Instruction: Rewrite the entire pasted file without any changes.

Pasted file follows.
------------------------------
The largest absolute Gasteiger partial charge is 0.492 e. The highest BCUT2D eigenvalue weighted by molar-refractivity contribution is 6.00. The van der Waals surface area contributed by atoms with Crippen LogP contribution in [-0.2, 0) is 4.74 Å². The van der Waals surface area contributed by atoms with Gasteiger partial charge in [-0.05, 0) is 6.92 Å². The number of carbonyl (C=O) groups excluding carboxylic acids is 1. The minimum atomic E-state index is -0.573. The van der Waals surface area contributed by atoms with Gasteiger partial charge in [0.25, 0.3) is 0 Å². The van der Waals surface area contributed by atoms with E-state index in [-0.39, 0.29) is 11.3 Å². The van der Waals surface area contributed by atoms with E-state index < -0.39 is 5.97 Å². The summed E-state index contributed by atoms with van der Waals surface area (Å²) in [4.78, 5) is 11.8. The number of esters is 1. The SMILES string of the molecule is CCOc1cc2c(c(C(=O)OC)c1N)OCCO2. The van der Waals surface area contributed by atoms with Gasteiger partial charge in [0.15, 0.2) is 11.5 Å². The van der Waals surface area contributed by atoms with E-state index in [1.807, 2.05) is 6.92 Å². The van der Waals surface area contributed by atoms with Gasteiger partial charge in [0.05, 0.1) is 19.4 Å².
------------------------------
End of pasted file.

The largest absolute Gasteiger partial charge is 0.492 e. The highest BCUT2D eigenvalue weighted by molar-refractivity contribution is 6.00. The van der Waals surface area contributed by atoms with Crippen LogP contribution in [-0.2, 0) is 4.74 Å². The van der Waals surface area contributed by atoms with Gasteiger partial charge in [-0.05, 0) is 6.92 Å². The number of carbonyl (C=O) groups excluding carboxylic acids is 1. The minimum atomic E-state index is -0.573. The van der Waals surface area contributed by atoms with Gasteiger partial charge in [0.25, 0.3) is 0 Å². The van der Waals surface area contributed by atoms with E-state index in [-0.39, 0.29) is 11.3 Å². The van der Waals surface area contributed by atoms with E-state index < -0.39 is 5.97 Å². The summed E-state index contributed by atoms with van der Waals surface area (Å²) in [4.78, 5) is 11.8. The number of esters is 1. The SMILES string of the molecule is CCOc1cc2c(c(C(=O)OC)c1N)OCCO2. The van der Waals surface area contributed by atoms with Gasteiger partial charge in [0.15, 0.2) is 11.5 Å². The van der Waals surface area contributed by atoms with E-state index in [1.807, 2.05) is 6.92 Å². The van der Waals surface area contributed by atoms with Gasteiger partial charge in [0.05, 0.1) is 19.4 Å².